I didn’t drown

Yesterday’s swim reminded me that being well-trained for an event (like swimming from Alcatraz) is very  important.  I wasn’t well trained and I paid for it!  I agreed to swim on a relay team as a replacement 10 days ago.  My reasoning was, I’m in great shape and I’ve done this swim before, so why not.  I did actually think about not having swum 1.5 miles in a long time and that the added factor of waves and current would make the swim that much harder.  I somehow reasoned through all of that and found myself at Aquatic Park at 6am Sunday morning.

The morning was sunny and clear and the water looked calm.  We paraded from AP to the Alcatraz boat pier and swimmers boarded for the ride out to Alcatraz.  Once there, we waited until the boat was positioned and on signal, swimmers started jumping into the water in pairs of three.  My friend and I jumped together and then I was on my own.  We swam to the “start line” created by a line of drifting kayaks and waiting for the long horn.  Then we were off.  I went out hard in order to not be kicked or have people swimming over me.  The waves were minimal but I still managed to swallow quite  a bit of salt water and after a while, gave up my alternate side

breathing because the sun was too bright to my left and I was getting seasick.  I kept close track of the lead boat with orange bouys to prevent ending up on the far right side of AP and missing the entrance back into the park.  There were lines of swimmers and kayakers far to my right so I figured I was definitely on track.  As I got more tired, my calves started taking turns cramping up.  I stayed calm and treaded water then kicked lightly to work each one out.  It was painful but I realized after the fact that I never panicked because I’m so comfortable in open water.  Panic out there would have been disastrous and my ability to stay calm was all I had going for me.  At some point during sorting out my calf cramps and clearing my goggles for the umteenth time, I suddenly wasn’t on track any more.  I have no idea when or how it happened but I was pretty fatigued by that point and have only the memory of AP getting closer and closer then finding myself on the wrong side of the entrance.  I realized there were rescue boats, including the SFPD and fire departments all over the place and swarms of swimmers pulling hard but not moving anywhere.  We were all stuck to the right of the mouth and the current wasn’t allowing us to move.  I gave it a good hard 10 minutes of effort then flagged down a boat.  After the boat pulled me in, I got a good overhead view of the mess.  The kayakers were swimming in every which way, also not dealing well with the current and confused about how to help swimmers.  One almost rowed over a swimmer and another heard a swimmer yelling for help but didn’t do anything about it.  When our boat was full with me and 7 guys, the driver zipped us straight across to the other side of the mouth and left us.   During the time I was in the boat, I realized I was in trouble physically, but I didn’t want to call it quits because my entire relay team would have been disqualified, so I jumped back in with the rest of them.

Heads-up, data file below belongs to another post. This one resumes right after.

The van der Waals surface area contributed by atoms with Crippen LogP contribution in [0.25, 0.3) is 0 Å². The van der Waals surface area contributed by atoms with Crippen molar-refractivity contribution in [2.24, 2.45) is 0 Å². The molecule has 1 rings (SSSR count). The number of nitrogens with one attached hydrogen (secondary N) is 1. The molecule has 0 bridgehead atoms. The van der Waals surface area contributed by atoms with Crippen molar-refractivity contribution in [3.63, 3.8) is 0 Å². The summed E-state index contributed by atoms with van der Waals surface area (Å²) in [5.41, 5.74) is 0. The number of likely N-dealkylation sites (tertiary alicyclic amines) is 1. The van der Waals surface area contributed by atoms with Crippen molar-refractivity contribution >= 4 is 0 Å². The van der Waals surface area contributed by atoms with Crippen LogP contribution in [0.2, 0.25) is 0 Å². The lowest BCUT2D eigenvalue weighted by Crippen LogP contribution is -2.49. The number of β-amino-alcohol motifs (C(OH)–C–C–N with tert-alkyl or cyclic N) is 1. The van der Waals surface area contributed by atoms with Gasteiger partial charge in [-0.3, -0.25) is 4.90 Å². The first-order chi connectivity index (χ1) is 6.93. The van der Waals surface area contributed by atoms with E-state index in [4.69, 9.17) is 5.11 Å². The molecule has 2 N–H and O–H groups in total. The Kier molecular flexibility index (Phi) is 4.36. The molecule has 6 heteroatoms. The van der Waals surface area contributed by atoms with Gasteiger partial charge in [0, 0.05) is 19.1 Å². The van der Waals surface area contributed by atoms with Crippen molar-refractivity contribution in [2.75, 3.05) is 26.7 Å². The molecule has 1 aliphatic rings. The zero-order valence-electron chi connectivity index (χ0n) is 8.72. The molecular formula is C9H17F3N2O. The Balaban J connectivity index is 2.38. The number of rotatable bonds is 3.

I attempted breath stroke as I felt myself get weaker and weaker, willing my calves not to cramp and taking deep breaths.  I could see the end clearly by this point and each time I felt like I couldn’t go any further, I told myself, my fiance was waiting on shore and he’d be there to take care of me when I finally made it out of the water.  I did breath stroke most of the way in from there because I felt seasick turning my head each time I went back to freestyle.  I finally just put my head down and swam and then found my feet on solid ground.

I stumbled out of the water and walked up to where my runner was waiting to grab my ankle tag and head to the bike transition area (he had to run four miles to get to the bike start, then after our biker did 3 hard loops on the bike, he ran another three miles, including the famous baker beach sand steps).   My finace greeted me with other friends, including the swimmer who’d offered me the relay slot and KM with Birch.  I have to mention that my swimmer friend was a rock-star.  She made it from Alcatraz to land in 35 minutes, without any assistance, only seven minutes behind the lead swimmer!!

I was well cared for, once back on land, and finally thawed out after a good hour.  I forced myself to eat and drink and kept walking, supported by finace, because I might have fainted had I sat down.  After a while, I began to feel better and our entire crew moved toward the bike/run transition to cheer the rest of our teams along.  I wasn’t able to stay and see my team finish because I need to get ready for work.  By the time I was actually sitting and playing my afternoon show, I was feeling exhausted and tired but more or less, back to normal.

This is the worst I’ve ever felt during/after a race (except for mile 90 biking in my ironman, but that’s another story).  I am more determined than ever to do this swim again and make it to shore without assistance.  I’m two for two on boat rescue but next time I’ll sign up early and be prepared and pay more attention to my sight line!  This time I’m simply happy to be done and I’m on my way to an accupuncture/massage appointment.  The only things sore on me today are my calves!

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